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Relative Dating

Relative Dating

Introduction: Have you ever been to the Grand Canyon? Perhaps you have seen it in photographs or videos. Imagine climbing a trail from the top of the canyon down to its base. As you walk, you pass distinct rock layers, each with its own unique colors and textures. In a way, you are traveling back through time as you descend into the canyon! 

The earth is a dynamic system and it is constantly changing, even when we can't see those changes on a daily basis. Over the course of hundreds, thousands, and millions of years, the landscape of the earth changes dramatically. New rock layers form. Faults break apart the crust. Mountains uplift and valleys form. Geologists work to piece together the story and timeline of these changes using a combination of methods. One method is absolute dating, which uses the half-life of radioactive isotopes to date the age of each rock sample. A second method is relative dating, which places the order of geologic events by comparing rock layer positions without setting a specific time of formation.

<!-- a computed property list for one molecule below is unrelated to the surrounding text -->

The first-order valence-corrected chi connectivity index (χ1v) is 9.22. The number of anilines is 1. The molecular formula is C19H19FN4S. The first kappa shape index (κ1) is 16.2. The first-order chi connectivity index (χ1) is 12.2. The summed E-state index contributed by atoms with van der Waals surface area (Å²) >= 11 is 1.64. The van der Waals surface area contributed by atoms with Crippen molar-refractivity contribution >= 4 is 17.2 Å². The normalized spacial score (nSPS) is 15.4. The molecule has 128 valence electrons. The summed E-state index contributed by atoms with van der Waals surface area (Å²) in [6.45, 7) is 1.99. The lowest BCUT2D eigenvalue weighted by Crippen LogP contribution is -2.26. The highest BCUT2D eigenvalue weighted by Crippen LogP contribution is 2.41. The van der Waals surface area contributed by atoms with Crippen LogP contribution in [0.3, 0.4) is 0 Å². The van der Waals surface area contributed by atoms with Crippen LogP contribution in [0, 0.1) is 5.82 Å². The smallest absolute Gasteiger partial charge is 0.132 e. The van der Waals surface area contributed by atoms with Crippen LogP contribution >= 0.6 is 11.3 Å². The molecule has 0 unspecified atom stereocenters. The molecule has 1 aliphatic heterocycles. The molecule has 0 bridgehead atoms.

Geologists use a collection of guiding principles when determining relative sequencing of geological formations. Although each principle may make common sense, using them together to unravel the history of ancient rock formations can prove very complex. Major principles of relative dating include:

Superposition - in undisturbed sedimentary rock layers, younger layers form on top of older layers
Original Horizontality - sedimentary deposits form as flat (horizontal) layers or beds
Cross-Cutting Relationships - a geologic feature that cuts across existing rock is younger than the rock it cuts across
Inclusions - pieces of rock that are within another rock are older than the rock that contains them 
Faunal Succession - fossils occur in a set order that can be used to correlate relative ages of the rocks they located within

Directions for This Lesson: In this lesson, you will be introduced to the principles of geologic relative dating. First, try the practice questions to determine what you already know. Then, watch the video lesson to learn more. Finally, apply what you learned in the activity and practice sections.

Required Video:

Apply what you learned by trying this interactive activity. 

Practice what you have learned by completing the post-lesson worksheets.

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